Cristiano Mozzati: Italian Gothic


While Italians are known for many things — cuisine, sports cars, shoes — metal isn’t one of them. With Dark Adrenaline, Lacuna Coil is about to change that. Fronted by the tag team of Cristina Scabbia and Andrea Ferro, the Milan-based band’s metal-gaze romanticism has evolved into ear-candy melodies tucked neatly into a guitar-driven atmostphere pitched between ethereal and brutal.

More to the point, Lacuna Coil’s tunes are catnip for drummer Cristiano Mozzati. Given the band’s mid-tempo song structures, there’s lots of room for him to work in the acrobatics that make metal drumming so much fun. “Actually, the whole album is meant to be more modern metal, that’s the main difference,” says Mozzatti from home in Milan, his country’s capital of banking, fashion design, and opera. “Shallow Life was more rock-oriented. But that’s our style anyway, so it’s only a slight difference. We try to mix the gothic thing with aggressiveness.”

Produced by Don Gilmore, Dark Adrenaline is the kind of lush aria we have come to expect from Europe’s leading goth metallers, but at the same time it’s taut, defined, and tough. Mozzati played what he always does: crisp pocket studded with double bass work just the right side of off-kilter. So what’s different? Gilmore, an A-list producer who brooks no nonsense, kept the Milanese slayer on his toes (or would that be the balls of his feet?). “I don’t want to say he gave me advice,” says Mozzati. “We arrange everything together, but the song is the rock star.

“Sometimes there are so many ideas it’s hard to find the right one,” he continues. “So he was helping me with that. I was composing different patterns and stuff and they were all right with the song, but Don was helping to find the right part.”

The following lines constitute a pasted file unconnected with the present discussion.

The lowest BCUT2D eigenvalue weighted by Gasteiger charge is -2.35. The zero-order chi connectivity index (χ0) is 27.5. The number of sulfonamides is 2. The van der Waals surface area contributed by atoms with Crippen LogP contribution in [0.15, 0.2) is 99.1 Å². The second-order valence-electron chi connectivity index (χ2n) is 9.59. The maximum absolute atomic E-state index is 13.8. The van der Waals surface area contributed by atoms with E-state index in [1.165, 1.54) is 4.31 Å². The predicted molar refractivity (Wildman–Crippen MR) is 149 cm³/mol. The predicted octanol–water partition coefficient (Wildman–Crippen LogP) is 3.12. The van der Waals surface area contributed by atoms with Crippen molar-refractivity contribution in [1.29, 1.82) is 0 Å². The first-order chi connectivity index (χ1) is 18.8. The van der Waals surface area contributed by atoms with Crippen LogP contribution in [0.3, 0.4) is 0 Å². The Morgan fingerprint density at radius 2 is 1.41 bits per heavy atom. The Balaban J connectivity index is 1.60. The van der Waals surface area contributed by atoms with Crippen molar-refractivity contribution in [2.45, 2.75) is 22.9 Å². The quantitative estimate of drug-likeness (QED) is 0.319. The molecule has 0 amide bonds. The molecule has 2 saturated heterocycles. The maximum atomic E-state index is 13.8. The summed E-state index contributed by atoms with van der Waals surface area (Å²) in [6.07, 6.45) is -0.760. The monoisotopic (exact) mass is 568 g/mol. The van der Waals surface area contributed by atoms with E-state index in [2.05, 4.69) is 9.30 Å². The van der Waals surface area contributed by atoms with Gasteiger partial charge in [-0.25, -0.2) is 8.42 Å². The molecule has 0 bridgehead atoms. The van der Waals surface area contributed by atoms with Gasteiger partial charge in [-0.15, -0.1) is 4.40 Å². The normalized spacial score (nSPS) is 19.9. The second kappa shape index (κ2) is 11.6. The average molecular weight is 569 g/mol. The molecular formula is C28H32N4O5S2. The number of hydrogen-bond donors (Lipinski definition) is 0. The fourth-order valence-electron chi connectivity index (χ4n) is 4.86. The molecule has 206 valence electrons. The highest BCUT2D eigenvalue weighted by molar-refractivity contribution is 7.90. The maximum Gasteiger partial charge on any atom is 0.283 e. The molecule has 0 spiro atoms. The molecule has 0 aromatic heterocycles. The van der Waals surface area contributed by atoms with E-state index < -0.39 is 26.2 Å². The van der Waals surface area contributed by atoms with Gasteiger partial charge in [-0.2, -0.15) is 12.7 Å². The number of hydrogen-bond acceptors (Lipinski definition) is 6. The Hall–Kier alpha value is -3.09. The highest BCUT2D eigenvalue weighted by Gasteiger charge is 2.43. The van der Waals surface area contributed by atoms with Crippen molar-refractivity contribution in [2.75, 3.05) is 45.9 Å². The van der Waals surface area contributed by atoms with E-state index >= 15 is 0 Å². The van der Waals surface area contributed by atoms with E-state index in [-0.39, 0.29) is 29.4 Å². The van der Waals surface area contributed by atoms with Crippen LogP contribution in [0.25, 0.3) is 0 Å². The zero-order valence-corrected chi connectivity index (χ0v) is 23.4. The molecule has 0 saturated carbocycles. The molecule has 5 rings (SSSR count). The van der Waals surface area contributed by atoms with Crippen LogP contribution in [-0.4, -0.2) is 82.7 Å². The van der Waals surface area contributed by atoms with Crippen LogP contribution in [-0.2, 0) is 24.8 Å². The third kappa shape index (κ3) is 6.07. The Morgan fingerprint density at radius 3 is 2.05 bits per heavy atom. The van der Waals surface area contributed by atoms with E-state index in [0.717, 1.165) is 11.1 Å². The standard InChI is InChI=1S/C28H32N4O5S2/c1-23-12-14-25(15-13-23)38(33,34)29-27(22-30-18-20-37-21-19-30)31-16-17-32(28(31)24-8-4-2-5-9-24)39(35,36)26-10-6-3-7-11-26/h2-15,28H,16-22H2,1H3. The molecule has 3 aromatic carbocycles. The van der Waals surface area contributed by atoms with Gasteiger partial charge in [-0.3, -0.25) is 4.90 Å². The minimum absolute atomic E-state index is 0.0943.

Conventional wisdom says the lead single is always the most accessible song on an album. If that’s true, the beats should be pretty straight ahead. In the case of Dark Adrenaline, hook-laden opener — and Active Rock chart climber — “Trip The Darkness” is the track that challenges the drummer most. “It doesn’t sound like it, but it’s got three beats on the bass drum that follow the snare and it’s hard to keep it going,” he says. “The bridge and the chorus have a similar pattern but it’s different … I succeeded much better with some other songs like ‘Against You’ or ‘I Don’t Believe In Tomorrow’ or the faster songs.”

It makes sense. On the faster songs Mozzati can rely on double pedal but “Trip The Darkness” is all single foot, and the three consecutive beater strokes that Mozzati is talking about work almost like a triplet. But whether it’s one foot or two, it’s not all metal-type beats on Dark Adrenaline. Appropriately, the cover of R.E.M.’s “Losing My Religion” is a 2/4 so big and wide you could drive a Lamborghini through it. “Give Me Something More” sports a propulsive disco beat, which Mozzati did to brilliant effect on “I Like It” from Shallow Life. “We like to use that beat to change the mood of the songs and also to make the people move a bit more.”

Generally speaking, the recorded drum parts usually suffice in getting fists pumping and heads bobbing. “Ninety-nine percent [of the time] I try to play what is exactly on the album but with the live show sometimes you can get excited and you change a roll and I won’t even remember if I changed something, [laughs] or, like, I don’t even remember which one was the original one I’ll be so used to playing the [newer version of] one.”

“Intoxicated,” a song that features some of Scabbia’s most piercing and intricate phrasing on the album, is exemplary of the drummer’s penchant for layering and spacing in intriguing ways what could have been pedestrian beats. The track is still so new, however, that to describe it exactly Mozzati has to slip on his iPod for a second and listen to it. “No, I think it’s on 2 and 4 but then I try a Police thing,” he says before adding: “I say try because Stewart Copeland is a genius in my opinion — he is one of my favorite drummers. So I tried to do some small stuff that reminds me of him.”